Objective: Estimating the effective population size (Ne) is crucial to understanding how populations evolved, expanded or shrunk. One possible approach is to compare DNA diversity, so as to obtain an average Ne over many past generations; however as the population sizes change over time, another possibility is to describe this change. Linkage Disequilibrium (LD) patterns contain information about these changes, and, whenever a large number of densely linked markers are available, can be used to monitor fluctuating population size through time. Here, we present a new R package, NeON that has been designed to explore population’s LD patterns to reconstruct two key parameters of human evolution: the effective population size and the divergence time between populations. Methods: NeON starts with binary or pairwise-LD PLINK files, and allows (a) to assign a genetic map position using HapMap (NCBI release 36 or 37) (b) to calculate the effective population size over time exploiting the relationship between Ne and the average squared correlation coefficient of LD (r2LD) within predefined recombination distance categories, and (c) to calculate the confidence interval about Ne based on the observed variation of the estimator across chromosomes; the outputs of the functions are both numerical and graphical. This package also offers the possibility to estimate the divergence time between populations given the Ne values calculated from the within-population LD data and a matrix of between-populations FST. These routines can be adapted to any species whenever genetic map positions are available. Results and Conclusion: The functions contained in the R package NeON provide reliable estimates of effective population sizes of human chromosomes from LD patterns of genome-wide SNPs data, as it is shown here for the populations contained in the CEPH panel. The NeON package enables to accommodate variable numbers of individuals, populations and genetic markers, allowing analyzing those using standard personal computers

NeON: an R package to estimate human effective population size and divergence time from patterns of linkage disequilibrium between SNPs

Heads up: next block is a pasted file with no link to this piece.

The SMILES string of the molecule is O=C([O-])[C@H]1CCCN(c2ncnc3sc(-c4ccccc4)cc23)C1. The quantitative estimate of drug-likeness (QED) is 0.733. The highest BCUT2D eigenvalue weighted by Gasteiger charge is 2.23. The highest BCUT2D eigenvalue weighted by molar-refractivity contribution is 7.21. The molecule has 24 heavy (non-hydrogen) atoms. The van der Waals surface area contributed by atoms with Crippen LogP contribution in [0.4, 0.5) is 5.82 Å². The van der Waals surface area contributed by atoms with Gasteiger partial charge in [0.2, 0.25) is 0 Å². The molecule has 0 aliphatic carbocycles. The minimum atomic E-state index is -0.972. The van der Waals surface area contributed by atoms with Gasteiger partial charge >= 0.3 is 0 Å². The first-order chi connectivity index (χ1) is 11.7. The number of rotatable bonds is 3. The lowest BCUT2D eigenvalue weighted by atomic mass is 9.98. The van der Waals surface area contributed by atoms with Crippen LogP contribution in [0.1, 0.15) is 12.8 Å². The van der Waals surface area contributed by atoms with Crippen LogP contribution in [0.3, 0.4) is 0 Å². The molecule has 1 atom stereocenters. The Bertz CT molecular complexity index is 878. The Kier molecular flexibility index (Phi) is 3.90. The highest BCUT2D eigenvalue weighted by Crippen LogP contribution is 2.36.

GHIROTTO, Silvia
2015

Abstract

Objective: Estimating the effective population size (Ne) is crucial to understanding how populations evolved, expanded or shrunk. One possible approach is to compare DNA diversity, so as to obtain an average Ne over many past generations; however as the population sizes change over time, another possibility is to describe this change. Linkage Disequilibrium (LD) patterns contain information about these changes, and, whenever a large number of densely linked markers are available, can be used to monitor fluctuating population size through time. Here, we present a new R package, NeON that has been designed to explore population’s LD patterns to reconstruct two key parameters of human evolution: the effective population size and the divergence time between populations. Methods: NeON starts with binary or pairwise-LD PLINK files, and allows (a) to assign a genetic map position using HapMap (NCBI release 36 or 37) (b) to calculate the effective population size over time exploiting the relationship between Ne and the average squared correlation coefficient of LD (r2LD) within predefined recombination distance categories, and (c) to calculate the confidence interval about Ne based on the observed variation of the estimator across chromosomes; the outputs of the functions are both numerical and graphical. This package also offers the possibility to estimate the divergence time between populations given the Ne values calculated from the within-population LD data and a matrix of between-populations FST. These routines can be adapted to any species whenever genetic map positions are available. Results and Conclusion: The functions contained in the R package NeON provide reliable estimates of effective population sizes of human chromosomes from LD patterns of genome-wide SNPs data, as it is shown here for the populations contained in the CEPH panel. The NeON package enables to accommodate variable numbers of individuals, populations and genetic markers, allowing analyzing those using standard personal computers
2015
Ghirotto, Silvia
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Utilizza questo identificativo per citare o creare un link a questo documento: https://hdl.handle.net/11392/2338716
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